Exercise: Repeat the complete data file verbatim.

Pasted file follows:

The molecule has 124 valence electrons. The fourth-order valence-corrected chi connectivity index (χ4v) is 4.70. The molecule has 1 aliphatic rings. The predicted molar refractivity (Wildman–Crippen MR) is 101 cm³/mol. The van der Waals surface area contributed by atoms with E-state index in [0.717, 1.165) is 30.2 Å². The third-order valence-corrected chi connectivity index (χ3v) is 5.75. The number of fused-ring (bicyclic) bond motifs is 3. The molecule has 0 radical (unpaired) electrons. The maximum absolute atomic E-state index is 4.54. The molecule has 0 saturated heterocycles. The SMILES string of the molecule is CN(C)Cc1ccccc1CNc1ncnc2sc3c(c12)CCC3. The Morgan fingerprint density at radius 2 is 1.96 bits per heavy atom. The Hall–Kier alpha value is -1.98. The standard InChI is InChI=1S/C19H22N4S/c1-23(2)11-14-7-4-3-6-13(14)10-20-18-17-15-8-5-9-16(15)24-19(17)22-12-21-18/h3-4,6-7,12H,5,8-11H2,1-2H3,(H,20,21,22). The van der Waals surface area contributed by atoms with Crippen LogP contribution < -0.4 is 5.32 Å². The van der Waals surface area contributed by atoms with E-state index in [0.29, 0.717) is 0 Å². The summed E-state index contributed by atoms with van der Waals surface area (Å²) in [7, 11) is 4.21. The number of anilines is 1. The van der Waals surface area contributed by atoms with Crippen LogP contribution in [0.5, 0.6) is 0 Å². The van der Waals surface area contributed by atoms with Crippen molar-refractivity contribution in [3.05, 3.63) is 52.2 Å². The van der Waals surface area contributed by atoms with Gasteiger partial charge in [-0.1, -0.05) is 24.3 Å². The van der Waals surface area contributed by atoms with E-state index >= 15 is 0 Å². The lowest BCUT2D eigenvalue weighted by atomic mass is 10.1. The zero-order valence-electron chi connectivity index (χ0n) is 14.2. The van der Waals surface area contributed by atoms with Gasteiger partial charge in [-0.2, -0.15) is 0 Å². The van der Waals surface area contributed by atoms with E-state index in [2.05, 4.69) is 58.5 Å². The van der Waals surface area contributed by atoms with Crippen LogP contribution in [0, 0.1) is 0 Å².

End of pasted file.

The molecule has 124 valence electrons. The fourth-order valence-corrected chi connectivity index (χ4v) is 4.70. The molecule has 1 aliphatic rings. The predicted molar refractivity (Wildman–Crippen MR) is 101 cm³/mol. The van der Waals surface area contributed by atoms with E-state index in [0.717, 1.165) is 30.2 Å². The third-order valence-corrected chi connectivity index (χ3v) is 5.75. The number of fused-ring (bicyclic) bond motifs is 3. The molecule has 0 radical (unpaired) electrons. The maximum absolute atomic E-state index is 4.54. The molecule has 0 saturated heterocycles. The SMILES string of the molecule is CN(C)Cc1ccccc1CNc1ncnc2sc3c(c12)CCC3. The Morgan fingerprint density at radius 2 is 1.96 bits per heavy atom. The Hall–Kier alpha value is -1.98. The standard InChI is InChI=1S/C19H22N4S/c1-23(2)11-14-7-4-3-6-13(14)10-20-18-17-15-8-5-9-16(15)24-19(17)22-12-21-18/h3-4,6-7,12H,5,8-11H2,1-2H3,(H,20,21,22). The van der Waals surface area contributed by atoms with Crippen LogP contribution < -0.4 is 5.32 Å². The van der Waals surface area contributed by atoms with E-state index in [0.29, 0.717) is 0 Å². The summed E-state index contributed by atoms with van der Waals surface area (Å²) in [7, 11) is 4.21. The number of anilines is 1. The van der Waals surface area contributed by atoms with Crippen LogP contribution in [0.5, 0.6) is 0 Å². The van der Waals surface area contributed by atoms with Crippen molar-refractivity contribution in [3.05, 3.63) is 52.2 Å². The van der Waals surface area contributed by atoms with Gasteiger partial charge in [-0.1, -0.05) is 24.3 Å². The van der Waals surface area contributed by atoms with E-state index >= 15 is 0 Å². The lowest BCUT2D eigenvalue weighted by atomic mass is 10.1. The zero-order valence-electron chi connectivity index (χ0n) is 14.2. The van der Waals surface area contributed by atoms with Gasteiger partial charge in [-0.2, -0.15) is 0 Å². The van der Waals surface area contributed by atoms with E-state index in [2.05, 4.69) is 58.5 Å². The van der Waals surface area contributed by atoms with Crippen LogP contribution in [0, 0.1) is 0 Å².